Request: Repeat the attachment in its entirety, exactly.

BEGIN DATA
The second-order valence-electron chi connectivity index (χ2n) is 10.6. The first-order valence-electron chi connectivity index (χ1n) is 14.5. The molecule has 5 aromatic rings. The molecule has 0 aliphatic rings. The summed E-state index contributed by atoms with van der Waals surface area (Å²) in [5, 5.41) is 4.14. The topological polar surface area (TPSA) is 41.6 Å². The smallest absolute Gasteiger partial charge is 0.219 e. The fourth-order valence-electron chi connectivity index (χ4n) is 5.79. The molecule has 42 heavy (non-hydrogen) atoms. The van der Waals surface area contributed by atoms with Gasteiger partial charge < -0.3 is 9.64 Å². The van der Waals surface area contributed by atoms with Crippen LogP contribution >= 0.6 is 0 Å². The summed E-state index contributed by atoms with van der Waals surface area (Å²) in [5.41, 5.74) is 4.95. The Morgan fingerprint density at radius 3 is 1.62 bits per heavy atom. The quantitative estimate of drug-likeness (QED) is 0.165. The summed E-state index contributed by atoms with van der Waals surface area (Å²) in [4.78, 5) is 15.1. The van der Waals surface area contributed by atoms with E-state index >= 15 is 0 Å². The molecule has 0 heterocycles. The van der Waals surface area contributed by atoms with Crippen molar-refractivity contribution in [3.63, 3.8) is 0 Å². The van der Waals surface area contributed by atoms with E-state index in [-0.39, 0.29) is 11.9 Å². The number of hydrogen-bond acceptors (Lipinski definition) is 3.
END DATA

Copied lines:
The second-order valence-electron chi connectivity index (χ2n) is 10.6. The first-order valence-electron chi connectivity index (χ1n) is 14.5. The molecule has 5 aromatic rings. The molecule has 0 aliphatic rings. The summed E-state index contributed by atoms with van der Waals surface area (Å²) in [5, 5.41) is 4.14. The topological polar surface area (TPSA) is 41.6 Å². The smallest absolute Gasteiger partial charge is 0.219 e. The fourth-order valence-electron chi connectivity index (χ4n) is 5.79. The molecule has 42 heavy (non-hydrogen) atoms. The van der Waals surface area contributed by atoms with Gasteiger partial charge < -0.3 is 9.64 Å². The van der Waals surface area contributed by atoms with Crippen LogP contribution >= 0.6 is 0 Å². The summed E-state index contributed by atoms with van der Waals surface area (Å²) in [5.41, 5.74) is 4.95. The Morgan fingerprint density at radius 3 is 1.62 bits per heavy atom. The quantitative estimate of drug-likeness (QED) is 0.165. The summed E-state index contributed by atoms with van der Waals surface area (Å²) in [4.78, 5) is 15.1. The van der Waals surface area contributed by atoms with E-state index >= 15 is 0 Å². The molecule has 0 heterocycles. The van der Waals surface area contributed by atoms with Crippen molar-refractivity contribution in [3.63, 3.8) is 0 Å². The van der Waals surface area contributed by atoms with E-state index in [-0.39, 0.29) is 11.9 Å². The number of hydrogen-bond acceptors (Lipinski definition) is 3.